April 2015: After the parties agreed to voluntarily dismiss this lawsuit, a federal judge dismissed this lawsuit with prejudice (meaning that the plaintiffs cannot refile the complaint). The reasons for the dismissal have not yet been disclosed.

August 2014: Although a federal judge trimmed some of the claims in this class-action lawsuit (in response to the defendants’ motion to dismiss), the claims moving forward still allege that K9 Glucosamine does not work as advertised and does not contain the represented amount of chondroitin sulfate.

March 2014: A class-action lawsuit against Liquid Health Inc. was transferred from state court to federal court. The complaint, which was originally filed in state court in February 2014, alleges that the company deceptively represents that K9 Glucosamine (a dietary supplement for dogs) maintains the “health and resiliency of a dog’s joints and connective tissues” when the product actually does not work as advertised. In addition, plaintiffs claim that the company represents that each fluid ounce of the supplement contains 1,200 mg of chondroitin sulfate when, in reality, each fluid ounce only contains 16% of the promised concentration. (Hoffman et al v. Liquid Health Inc. and Alex Abreu, Case No. 14-cv-01838, D. NJ.).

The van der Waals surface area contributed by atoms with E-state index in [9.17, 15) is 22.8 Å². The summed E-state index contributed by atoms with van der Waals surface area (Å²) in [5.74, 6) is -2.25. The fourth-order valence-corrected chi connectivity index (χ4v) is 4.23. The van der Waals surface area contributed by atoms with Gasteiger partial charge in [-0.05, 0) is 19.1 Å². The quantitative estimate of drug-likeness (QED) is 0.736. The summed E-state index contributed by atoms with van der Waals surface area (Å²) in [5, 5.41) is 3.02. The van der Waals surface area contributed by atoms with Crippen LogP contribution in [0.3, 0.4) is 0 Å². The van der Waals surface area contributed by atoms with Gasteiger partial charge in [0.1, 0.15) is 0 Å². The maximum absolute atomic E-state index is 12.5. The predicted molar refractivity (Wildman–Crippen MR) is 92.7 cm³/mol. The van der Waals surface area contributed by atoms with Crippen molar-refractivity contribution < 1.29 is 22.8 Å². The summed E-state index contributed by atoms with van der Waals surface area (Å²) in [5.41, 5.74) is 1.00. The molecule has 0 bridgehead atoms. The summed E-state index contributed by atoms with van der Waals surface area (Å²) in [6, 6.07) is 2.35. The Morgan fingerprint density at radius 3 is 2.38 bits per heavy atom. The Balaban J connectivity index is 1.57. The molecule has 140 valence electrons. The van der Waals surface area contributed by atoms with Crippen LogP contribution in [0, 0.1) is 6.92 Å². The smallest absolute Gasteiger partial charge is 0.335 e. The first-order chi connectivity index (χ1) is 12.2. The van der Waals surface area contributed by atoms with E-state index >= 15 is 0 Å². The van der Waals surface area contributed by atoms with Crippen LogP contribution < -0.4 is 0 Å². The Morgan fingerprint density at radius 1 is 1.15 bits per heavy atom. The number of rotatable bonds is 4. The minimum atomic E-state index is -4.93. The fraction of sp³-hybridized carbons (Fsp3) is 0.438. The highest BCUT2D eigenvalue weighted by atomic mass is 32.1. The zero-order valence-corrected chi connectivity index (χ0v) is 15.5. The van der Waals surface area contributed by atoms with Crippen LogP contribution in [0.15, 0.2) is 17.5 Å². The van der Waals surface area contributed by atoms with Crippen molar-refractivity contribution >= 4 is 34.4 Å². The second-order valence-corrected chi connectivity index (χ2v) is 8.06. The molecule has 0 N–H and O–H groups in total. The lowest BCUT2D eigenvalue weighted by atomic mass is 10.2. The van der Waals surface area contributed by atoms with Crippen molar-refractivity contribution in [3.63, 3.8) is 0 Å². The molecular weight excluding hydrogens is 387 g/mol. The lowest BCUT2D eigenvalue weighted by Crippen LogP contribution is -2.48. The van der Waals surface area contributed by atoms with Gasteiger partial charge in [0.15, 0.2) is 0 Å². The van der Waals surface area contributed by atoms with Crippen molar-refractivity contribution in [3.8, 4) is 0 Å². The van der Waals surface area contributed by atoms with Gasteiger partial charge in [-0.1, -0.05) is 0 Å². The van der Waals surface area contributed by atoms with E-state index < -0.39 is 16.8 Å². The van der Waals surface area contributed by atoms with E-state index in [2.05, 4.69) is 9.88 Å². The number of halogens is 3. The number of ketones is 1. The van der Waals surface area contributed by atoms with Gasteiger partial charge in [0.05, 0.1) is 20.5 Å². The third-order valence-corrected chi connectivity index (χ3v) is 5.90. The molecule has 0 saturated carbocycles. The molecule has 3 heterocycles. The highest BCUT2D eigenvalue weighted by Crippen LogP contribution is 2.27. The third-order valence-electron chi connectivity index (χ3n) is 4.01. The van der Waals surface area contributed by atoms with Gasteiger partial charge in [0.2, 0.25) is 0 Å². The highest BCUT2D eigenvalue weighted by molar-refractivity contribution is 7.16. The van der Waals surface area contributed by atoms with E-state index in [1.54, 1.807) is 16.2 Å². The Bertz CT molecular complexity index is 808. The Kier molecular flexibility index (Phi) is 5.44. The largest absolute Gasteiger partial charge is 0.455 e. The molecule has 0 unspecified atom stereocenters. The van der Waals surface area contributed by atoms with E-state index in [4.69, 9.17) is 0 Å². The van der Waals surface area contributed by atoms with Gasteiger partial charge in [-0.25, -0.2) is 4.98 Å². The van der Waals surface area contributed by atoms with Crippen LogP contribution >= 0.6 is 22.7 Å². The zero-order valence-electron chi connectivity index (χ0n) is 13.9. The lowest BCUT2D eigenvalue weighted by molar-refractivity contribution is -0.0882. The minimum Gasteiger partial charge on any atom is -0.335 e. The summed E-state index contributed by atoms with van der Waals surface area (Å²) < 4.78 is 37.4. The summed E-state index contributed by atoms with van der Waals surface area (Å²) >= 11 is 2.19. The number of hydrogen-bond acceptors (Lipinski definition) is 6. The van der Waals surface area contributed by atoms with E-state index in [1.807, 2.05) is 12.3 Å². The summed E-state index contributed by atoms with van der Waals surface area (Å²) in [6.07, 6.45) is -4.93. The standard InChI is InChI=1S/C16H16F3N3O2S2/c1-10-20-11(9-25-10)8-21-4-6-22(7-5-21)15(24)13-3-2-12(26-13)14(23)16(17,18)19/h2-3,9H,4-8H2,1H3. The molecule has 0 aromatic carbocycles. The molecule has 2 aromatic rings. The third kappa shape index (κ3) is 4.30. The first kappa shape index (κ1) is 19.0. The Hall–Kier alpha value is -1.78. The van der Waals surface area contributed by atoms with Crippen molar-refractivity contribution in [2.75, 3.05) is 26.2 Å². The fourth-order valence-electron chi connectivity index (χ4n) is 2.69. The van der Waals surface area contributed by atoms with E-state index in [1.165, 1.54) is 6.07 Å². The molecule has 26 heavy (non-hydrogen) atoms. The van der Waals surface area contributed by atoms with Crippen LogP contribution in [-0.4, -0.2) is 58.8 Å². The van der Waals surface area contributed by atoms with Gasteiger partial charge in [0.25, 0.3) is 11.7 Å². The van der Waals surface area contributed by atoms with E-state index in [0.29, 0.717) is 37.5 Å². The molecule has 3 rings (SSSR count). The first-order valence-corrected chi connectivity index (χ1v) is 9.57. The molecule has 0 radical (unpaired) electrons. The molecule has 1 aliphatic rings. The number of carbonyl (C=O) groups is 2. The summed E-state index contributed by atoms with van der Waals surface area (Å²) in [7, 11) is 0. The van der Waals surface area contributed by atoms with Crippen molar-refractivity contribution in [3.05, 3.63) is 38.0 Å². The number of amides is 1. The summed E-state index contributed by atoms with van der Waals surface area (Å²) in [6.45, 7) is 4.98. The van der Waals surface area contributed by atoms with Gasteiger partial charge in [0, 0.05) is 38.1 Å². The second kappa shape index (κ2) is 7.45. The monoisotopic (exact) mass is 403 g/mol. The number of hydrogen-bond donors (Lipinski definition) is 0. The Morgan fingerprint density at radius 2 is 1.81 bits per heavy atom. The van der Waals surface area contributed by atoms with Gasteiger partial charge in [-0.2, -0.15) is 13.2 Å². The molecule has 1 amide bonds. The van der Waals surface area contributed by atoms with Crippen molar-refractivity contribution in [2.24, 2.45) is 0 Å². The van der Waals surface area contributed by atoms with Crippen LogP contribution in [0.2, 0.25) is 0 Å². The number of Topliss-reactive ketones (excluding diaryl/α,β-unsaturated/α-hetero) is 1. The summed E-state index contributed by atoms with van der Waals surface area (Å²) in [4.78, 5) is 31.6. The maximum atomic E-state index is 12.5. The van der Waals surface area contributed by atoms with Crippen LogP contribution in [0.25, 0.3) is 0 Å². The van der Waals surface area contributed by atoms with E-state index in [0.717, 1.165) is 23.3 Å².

For more information about other class-actions regarding products for dogs and TINA.org’s coverage of the topic, click here.

For more information about other class-action lawsuits regarding glucosamine and TINA.org’s coverage of the issue, click here.


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